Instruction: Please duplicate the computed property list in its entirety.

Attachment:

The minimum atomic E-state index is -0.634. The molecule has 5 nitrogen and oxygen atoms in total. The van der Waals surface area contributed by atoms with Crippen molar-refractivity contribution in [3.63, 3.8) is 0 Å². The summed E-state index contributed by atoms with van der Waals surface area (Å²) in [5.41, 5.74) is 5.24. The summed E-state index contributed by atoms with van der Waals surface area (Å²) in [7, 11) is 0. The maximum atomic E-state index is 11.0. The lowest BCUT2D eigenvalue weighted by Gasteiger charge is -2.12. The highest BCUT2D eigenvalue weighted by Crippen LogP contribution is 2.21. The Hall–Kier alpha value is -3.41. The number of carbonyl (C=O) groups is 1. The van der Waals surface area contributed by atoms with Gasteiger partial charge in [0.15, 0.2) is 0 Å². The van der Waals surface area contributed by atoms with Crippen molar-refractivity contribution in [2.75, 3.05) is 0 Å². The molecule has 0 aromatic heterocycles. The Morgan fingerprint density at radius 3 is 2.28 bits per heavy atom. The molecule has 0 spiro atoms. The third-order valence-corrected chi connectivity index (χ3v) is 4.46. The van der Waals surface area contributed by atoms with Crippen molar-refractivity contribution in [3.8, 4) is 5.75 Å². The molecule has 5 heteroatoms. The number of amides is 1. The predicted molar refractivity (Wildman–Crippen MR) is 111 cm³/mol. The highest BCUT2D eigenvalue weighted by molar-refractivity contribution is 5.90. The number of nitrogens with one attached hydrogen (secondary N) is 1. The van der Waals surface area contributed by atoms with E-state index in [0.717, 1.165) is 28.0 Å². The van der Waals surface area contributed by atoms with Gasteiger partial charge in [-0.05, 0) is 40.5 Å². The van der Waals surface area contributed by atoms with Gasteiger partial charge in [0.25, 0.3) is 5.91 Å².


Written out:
The minimum atomic E-state index is -0.634. The molecule has 5 nitrogen and oxygen atoms in total. The van der Waals surface area contributed by atoms with Crippen molar-refractivity contribution in [3.63, 3.8) is 0 Å². The summed E-state index contributed by atoms with van der Waals surface area (Å²) in [5.41, 5.74) is 5.24. The summed E-state index contributed by atoms with van der Waals surface area (Å²) in [7, 11) is 0. The maximum atomic E-state index is 11.0. The lowest BCUT2D eigenvalue weighted by Gasteiger charge is -2.12. The highest BCUT2D eigenvalue weighted by Crippen LogP contribution is 2.21. The Hall–Kier alpha value is -3.41. The number of carbonyl (C=O) groups is 1. The van der Waals surface area contributed by atoms with Gasteiger partial charge in [0.15, 0.2) is 0 Å². The van der Waals surface area contributed by atoms with Crippen molar-refractivity contribution in [2.75, 3.05) is 0 Å². The molecule has 0 aromatic heterocycles. The Morgan fingerprint density at radius 3 is 2.28 bits per heavy atom. The molecule has 0 spiro atoms. The third-order valence-corrected chi connectivity index (χ3v) is 4.46. The van der Waals surface area contributed by atoms with Crippen molar-refractivity contribution in [3.8, 4) is 5.75 Å². The molecule has 5 heteroatoms. The number of amides is 1. The predicted molar refractivity (Wildman–Crippen MR) is 111 cm³/mol. The highest BCUT2D eigenvalue weighted by molar-refractivity contribution is 5.90. The number of nitrogens with one attached hydrogen (secondary N) is 1. The van der Waals surface area contributed by atoms with E-state index in [0.717, 1.165) is 28.0 Å². The van der Waals surface area contributed by atoms with Gasteiger partial charge in [-0.05, 0) is 40.5 Å². The van der Waals surface area contributed by atoms with Gasteiger partial charge in [0.25, 0.3) is 5.91 Å².